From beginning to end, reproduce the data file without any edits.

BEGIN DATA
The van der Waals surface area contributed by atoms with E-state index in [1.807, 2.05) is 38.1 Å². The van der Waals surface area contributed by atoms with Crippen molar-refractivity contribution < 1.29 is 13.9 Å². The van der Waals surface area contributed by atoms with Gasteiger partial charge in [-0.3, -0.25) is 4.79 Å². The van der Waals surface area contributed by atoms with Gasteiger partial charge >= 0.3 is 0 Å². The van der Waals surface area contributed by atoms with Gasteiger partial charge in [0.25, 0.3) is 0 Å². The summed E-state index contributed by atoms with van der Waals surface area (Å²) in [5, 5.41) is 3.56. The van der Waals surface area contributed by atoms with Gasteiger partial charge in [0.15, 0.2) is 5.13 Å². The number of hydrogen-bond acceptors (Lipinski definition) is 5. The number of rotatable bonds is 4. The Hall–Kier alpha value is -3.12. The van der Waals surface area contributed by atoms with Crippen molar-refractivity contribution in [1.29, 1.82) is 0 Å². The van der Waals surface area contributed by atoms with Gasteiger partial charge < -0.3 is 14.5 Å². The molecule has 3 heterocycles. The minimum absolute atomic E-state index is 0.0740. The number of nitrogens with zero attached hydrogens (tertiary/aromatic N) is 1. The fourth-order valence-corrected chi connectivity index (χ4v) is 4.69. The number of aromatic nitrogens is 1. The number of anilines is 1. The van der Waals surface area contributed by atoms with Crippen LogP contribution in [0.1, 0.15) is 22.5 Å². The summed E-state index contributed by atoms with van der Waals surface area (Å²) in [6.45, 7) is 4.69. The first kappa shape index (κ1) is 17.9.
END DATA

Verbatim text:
The van der Waals surface area contributed by atoms with E-state index in [1.807, 2.05) is 38.1 Å². The van der Waals surface area contributed by atoms with Crippen molar-refractivity contribution < 1.29 is 13.9 Å². The van der Waals surface area contributed by atoms with Gasteiger partial charge in [-0.3, -0.25) is 4.79 Å². The van der Waals surface area contributed by atoms with Gasteiger partial charge >= 0.3 is 0 Å². The van der Waals surface area contributed by atoms with Gasteiger partial charge in [0.25, 0.3) is 0 Å². The summed E-state index contributed by atoms with van der Waals surface area (Å²) in [5, 5.41) is 3.56. The van der Waals surface area contributed by atoms with Gasteiger partial charge in [0.15, 0.2) is 5.13 Å². The number of hydrogen-bond acceptors (Lipinski definition) is 5. The number of rotatable bonds is 4. The Hall–Kier alpha value is -3.12. The van der Waals surface area contributed by atoms with Crippen molar-refractivity contribution in [1.29, 1.82) is 0 Å². The van der Waals surface area contributed by atoms with Gasteiger partial charge < -0.3 is 14.5 Å². The molecule has 3 heterocycles. The minimum absolute atomic E-state index is 0.0740. The number of nitrogens with zero attached hydrogens (tertiary/aromatic N) is 1. The fourth-order valence-corrected chi connectivity index (χ4v) is 4.69. The number of aromatic nitrogens is 1. The number of anilines is 1. The van der Waals surface area contributed by atoms with Crippen LogP contribution in [0.1, 0.15) is 22.5 Å². The summed E-state index contributed by atoms with van der Waals surface area (Å²) in [6.45, 7) is 4.69. The first kappa shape index (κ1) is 17.9.